[PATCH 0/2] arch: arm: gic-v3-its: stop abusing the device tree

Marc Zyngier maz at kernel.org
Thu Oct 28 16:39:12 CEST 2021

On Thu, 28 Oct 2021 11:27:44 +0100,
Bharat Gooty <bharat.gooty at broadcom.com> wrote:
> [1  <text/plain; UTF-8 (7bit)>]
> On Thu, Oct 28, 2021 at 3:19 PM Marc Zyngier <maz at kernel.org> wrote:
> > On Thu, 28 Oct 2021 10:20:53 +0100,
> > Bharat Gooty <bharat.gooty at broadcom.com> wrote:
> > >
> > > For GIC V3, once the LPI tables are programmed, we can not update it,
> > > unless we do a reset.
> >
> > Please tell me something I don't know...
> >
> > For GIC V3 , once the Locality specific peripheral interrupts (LPI) table
> is programmed and enabled, unless the GIC is reset, we can not re-program
> the LPI tables. For these reasons, reserve the memory and program the GIC
> redistributor PROPBASER and LPI_PENDBASE registers.
> If we do not program the LPI table in the bootloader, during the Linux
> boot, Linux will allocate the LPI table memory. Assume you want to boot a
> new kernel and do the kexec kernel. For the kexec kernel boot, Linux will
> again allocate the LPI table memory. But writing to the GIC registers will
> fail. As the LPI for the redistributors is already enabled by the previous
> Linux kernel, unless we do GIC reset, we can not update the LPI
> tables.

This really was a rhetorical question. I am painfully aware of most of
the GIC's "features", having dealt with it in Linux and at the
architecture level for the past 10+ years.

> > > For the kexec kernel, where the reboot does not happen, in this case,
> > > during the new kernel boot, the new LPI tables address will not be
> > updated.
> >
> > Since July 2018, the Linux kernel is perfectly able to deal with this
> > without any extra support. It will communicate the reservation to the
> > secondary kernel, and the secondary kernel will happily use this.
> >
> > Can you specify the kernel version and the GIC versions which were used?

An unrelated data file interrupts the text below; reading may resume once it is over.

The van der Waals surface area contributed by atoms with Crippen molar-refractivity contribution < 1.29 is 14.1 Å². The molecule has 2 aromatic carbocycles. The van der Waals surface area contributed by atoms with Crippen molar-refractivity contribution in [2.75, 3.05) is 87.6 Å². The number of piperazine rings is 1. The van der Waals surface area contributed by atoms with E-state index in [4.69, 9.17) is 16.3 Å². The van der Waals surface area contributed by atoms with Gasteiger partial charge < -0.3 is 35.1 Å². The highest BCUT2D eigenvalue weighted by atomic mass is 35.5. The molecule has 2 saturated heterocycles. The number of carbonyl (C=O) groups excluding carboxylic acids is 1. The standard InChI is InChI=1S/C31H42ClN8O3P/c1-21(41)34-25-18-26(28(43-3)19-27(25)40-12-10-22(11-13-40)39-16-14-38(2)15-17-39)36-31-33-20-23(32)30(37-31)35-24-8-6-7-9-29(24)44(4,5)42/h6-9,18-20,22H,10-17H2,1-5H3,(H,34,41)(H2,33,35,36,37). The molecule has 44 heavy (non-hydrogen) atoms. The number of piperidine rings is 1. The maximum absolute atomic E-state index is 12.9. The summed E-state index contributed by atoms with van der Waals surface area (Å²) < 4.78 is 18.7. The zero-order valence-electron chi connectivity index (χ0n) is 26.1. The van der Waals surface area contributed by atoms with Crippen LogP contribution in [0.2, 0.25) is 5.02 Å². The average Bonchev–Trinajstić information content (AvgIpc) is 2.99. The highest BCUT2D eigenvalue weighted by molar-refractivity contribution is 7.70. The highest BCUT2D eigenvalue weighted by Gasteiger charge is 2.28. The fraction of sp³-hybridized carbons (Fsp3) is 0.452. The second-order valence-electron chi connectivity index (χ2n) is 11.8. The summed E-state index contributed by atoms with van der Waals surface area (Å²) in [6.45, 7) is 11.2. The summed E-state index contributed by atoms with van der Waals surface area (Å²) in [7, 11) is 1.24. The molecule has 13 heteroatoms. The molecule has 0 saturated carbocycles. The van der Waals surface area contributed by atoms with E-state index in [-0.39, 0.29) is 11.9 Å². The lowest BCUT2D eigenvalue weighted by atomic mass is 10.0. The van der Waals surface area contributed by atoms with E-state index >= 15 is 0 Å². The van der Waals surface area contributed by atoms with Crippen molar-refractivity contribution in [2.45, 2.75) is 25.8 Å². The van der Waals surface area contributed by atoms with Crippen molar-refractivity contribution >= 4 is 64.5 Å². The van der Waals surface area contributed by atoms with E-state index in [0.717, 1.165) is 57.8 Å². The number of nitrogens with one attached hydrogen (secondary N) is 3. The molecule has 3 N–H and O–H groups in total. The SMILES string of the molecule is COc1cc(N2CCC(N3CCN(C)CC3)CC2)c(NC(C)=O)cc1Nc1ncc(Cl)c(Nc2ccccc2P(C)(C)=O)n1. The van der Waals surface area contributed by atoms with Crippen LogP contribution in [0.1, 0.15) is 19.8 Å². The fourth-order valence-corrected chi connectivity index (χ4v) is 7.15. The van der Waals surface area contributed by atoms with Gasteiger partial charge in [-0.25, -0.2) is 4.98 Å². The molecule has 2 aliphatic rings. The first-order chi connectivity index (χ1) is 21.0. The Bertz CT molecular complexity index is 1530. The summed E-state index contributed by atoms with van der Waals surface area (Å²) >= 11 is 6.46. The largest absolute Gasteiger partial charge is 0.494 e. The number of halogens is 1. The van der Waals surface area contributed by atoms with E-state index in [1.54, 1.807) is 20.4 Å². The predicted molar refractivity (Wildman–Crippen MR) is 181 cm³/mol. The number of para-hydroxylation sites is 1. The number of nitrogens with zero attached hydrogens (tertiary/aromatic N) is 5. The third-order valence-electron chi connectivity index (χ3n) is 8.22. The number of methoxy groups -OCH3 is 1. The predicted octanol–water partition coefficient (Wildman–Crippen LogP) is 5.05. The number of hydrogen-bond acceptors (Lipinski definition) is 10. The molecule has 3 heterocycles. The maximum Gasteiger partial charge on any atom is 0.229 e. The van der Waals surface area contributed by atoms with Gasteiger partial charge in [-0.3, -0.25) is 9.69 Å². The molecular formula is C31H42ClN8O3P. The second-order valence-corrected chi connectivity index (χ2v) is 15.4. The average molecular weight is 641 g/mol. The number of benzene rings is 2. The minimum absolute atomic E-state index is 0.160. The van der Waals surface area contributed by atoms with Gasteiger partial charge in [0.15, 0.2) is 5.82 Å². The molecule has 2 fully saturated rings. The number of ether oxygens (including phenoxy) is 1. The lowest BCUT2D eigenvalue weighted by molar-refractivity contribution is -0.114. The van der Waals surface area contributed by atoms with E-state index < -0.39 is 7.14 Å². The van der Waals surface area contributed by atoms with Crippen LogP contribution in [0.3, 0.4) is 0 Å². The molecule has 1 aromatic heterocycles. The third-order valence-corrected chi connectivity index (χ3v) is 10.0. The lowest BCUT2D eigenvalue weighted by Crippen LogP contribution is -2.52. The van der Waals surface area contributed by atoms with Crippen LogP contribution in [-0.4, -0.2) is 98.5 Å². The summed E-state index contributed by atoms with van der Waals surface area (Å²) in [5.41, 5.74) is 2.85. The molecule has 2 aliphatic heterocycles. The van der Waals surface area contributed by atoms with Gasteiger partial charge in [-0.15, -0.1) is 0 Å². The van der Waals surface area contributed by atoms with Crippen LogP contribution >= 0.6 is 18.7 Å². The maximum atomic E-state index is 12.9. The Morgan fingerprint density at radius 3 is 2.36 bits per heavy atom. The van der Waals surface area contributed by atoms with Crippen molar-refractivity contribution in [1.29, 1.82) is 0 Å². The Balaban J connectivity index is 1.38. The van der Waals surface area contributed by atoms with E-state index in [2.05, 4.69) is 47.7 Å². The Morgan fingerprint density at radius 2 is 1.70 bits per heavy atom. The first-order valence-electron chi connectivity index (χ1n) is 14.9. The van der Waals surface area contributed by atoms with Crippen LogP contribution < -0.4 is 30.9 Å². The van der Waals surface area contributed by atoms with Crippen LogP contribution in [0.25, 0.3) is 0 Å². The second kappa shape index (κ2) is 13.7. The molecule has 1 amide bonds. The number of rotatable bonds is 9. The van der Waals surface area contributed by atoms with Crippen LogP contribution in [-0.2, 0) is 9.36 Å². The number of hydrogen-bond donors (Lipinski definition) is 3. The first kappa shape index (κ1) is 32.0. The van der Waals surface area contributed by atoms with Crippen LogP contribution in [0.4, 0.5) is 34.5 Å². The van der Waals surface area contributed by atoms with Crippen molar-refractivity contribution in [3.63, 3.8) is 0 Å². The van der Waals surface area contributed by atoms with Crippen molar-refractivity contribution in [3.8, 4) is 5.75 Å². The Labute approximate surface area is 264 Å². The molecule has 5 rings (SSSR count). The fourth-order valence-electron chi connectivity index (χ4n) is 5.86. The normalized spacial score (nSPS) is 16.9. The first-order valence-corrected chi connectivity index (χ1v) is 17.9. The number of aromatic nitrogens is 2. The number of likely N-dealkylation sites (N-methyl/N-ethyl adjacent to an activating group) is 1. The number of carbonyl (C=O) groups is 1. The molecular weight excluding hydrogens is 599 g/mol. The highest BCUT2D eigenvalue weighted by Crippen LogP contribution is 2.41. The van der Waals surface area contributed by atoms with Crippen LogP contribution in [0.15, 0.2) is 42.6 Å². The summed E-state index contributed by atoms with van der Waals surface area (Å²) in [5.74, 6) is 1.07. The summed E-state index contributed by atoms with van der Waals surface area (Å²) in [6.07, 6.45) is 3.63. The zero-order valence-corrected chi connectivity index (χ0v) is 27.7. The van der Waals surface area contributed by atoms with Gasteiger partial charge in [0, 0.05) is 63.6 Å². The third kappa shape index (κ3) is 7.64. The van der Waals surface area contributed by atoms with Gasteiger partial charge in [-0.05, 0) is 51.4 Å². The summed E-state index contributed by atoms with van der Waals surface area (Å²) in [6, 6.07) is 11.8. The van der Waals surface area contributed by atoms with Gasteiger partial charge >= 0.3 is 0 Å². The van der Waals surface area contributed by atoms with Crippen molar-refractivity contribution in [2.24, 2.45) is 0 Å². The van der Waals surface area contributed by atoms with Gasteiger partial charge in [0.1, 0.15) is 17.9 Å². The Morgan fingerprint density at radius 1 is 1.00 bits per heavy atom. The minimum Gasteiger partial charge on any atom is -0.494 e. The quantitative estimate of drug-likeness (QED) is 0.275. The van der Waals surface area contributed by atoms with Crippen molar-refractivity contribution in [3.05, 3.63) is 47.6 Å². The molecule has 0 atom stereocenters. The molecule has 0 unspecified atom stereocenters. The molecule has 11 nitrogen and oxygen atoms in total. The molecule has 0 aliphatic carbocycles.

Any kernel containing this commit:

commit 5e2c9f9a627772672accd80fa15359c0de6aa894
Author: Marc Zyngier <maz at kernel.org>
Date:   Fri Jul 27 16:23:18 2018 +0100

    irqchip/gic-v3-its: Allow use of LPI tables in reserved memory
    If the LPI tables have been reserved with the EFI reservation
    mechanism, we assume that these tables are safe to use even
    when we find the redistributors to have LPIs enabled at
    boot time, meaning that kexec can now work with GICv3.
    You're welcome.
    Tested-by: Jeremy Linton <jeremy.linton at arm.com>
    Tested-by: Bhupesh Sharma <bhsharma at redhat.com>
    Tested-by: Lei Zhang <zhang.lei at jp.fujitsu.com>
    Signed-off-by: Marc Zyngier <marc.zyngier at arm.com>

And the version of the IP doesn't matter at all.

> > > For these reasons, We allocate the LPI table memory in u-boot and
> > > reserve that memory.
> >
> > What sort of antiquated kernel are you using? And even if you are
> > running something that predates the kernel changes, reserving the
> > memory in the DT serves the same purpose. Why the custom node
> > declaring the allocation?
> >
> > Tried using LTS 5.4 and 5.9 Linux kernels. Problem is updating the GIC V3
> registers with the new LPI table memory after enabling the LPI for the
> redistributors.

Then you are doing something wrong. There are two cases that work:

(1) You are using EFI: nothing to do. The kernel will reserve the
    memory, configure the RDs, and the secondary kernel will happily
    use the same memory, as the address is conveyed in an EFI-specific
    table, without attempting to reprogram the RDs

(2) You are not using EFI, and you need to reserve the memory *using
    the appropriate DT reservation mechanism* as well as program the
    RDs. The kernel will detect the reservation, and will not attempt
    to reprogram the RDs.

If you invent your own binding, use another reservation mechanism or
otherwise, this will not work. u-boot shouldn't expose this syscon
node, because it makes no sense at all, and no upstream software knows
about it. This code must die.


Without deviation from the norm, progress is not possible.

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